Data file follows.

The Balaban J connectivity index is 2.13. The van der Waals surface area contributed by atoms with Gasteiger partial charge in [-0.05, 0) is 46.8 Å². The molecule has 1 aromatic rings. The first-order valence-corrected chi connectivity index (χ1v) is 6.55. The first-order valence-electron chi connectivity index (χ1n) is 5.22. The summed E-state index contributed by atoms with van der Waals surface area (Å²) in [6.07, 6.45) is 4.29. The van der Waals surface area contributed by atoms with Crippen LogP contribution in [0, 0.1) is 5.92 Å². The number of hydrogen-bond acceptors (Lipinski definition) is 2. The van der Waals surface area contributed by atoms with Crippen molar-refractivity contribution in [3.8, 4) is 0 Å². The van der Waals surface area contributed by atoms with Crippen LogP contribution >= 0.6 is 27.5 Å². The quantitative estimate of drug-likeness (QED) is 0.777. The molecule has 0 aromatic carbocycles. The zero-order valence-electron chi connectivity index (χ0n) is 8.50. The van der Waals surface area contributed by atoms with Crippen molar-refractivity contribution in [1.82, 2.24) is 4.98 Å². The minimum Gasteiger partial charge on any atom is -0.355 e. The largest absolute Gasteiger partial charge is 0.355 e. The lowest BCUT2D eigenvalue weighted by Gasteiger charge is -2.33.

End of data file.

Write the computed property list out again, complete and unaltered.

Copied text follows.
The Balaban J connectivity index is 2.13. The van der Waals surface area contributed by atoms with Gasteiger partial charge in [-0.05, 0) is 46.8 Å². The molecule has 1 aromatic rings. The first-order valence-corrected chi connectivity index (χ1v) is 6.55. The first-order valence-electron chi connectivity index (χ1n) is 5.22. The summed E-state index contributed by atoms with van der Waals surface area (Å²) in [6.07, 6.45) is 4.29. The van der Waals surface area contributed by atoms with Crippen LogP contribution in [0, 0.1) is 5.92 Å². The number of hydrogen-bond acceptors (Lipinski definition) is 2. The van der Waals surface area contributed by atoms with Crippen molar-refractivity contribution in [3.8, 4) is 0 Å². The van der Waals surface area contributed by atoms with Crippen LogP contribution >= 0.6 is 27.5 Å². The quantitative estimate of drug-likeness (QED) is 0.777. The molecule has 0 aromatic carbocycles. The zero-order valence-electron chi connectivity index (χ0n) is 8.50. The van der Waals surface area contributed by atoms with Crippen molar-refractivity contribution in [1.82, 2.24) is 4.98 Å². The minimum Gasteiger partial charge on any atom is -0.355 e. The largest absolute Gasteiger partial charge is 0.355 e. The lowest BCUT2D eigenvalue weighted by Gasteiger charge is -2.33.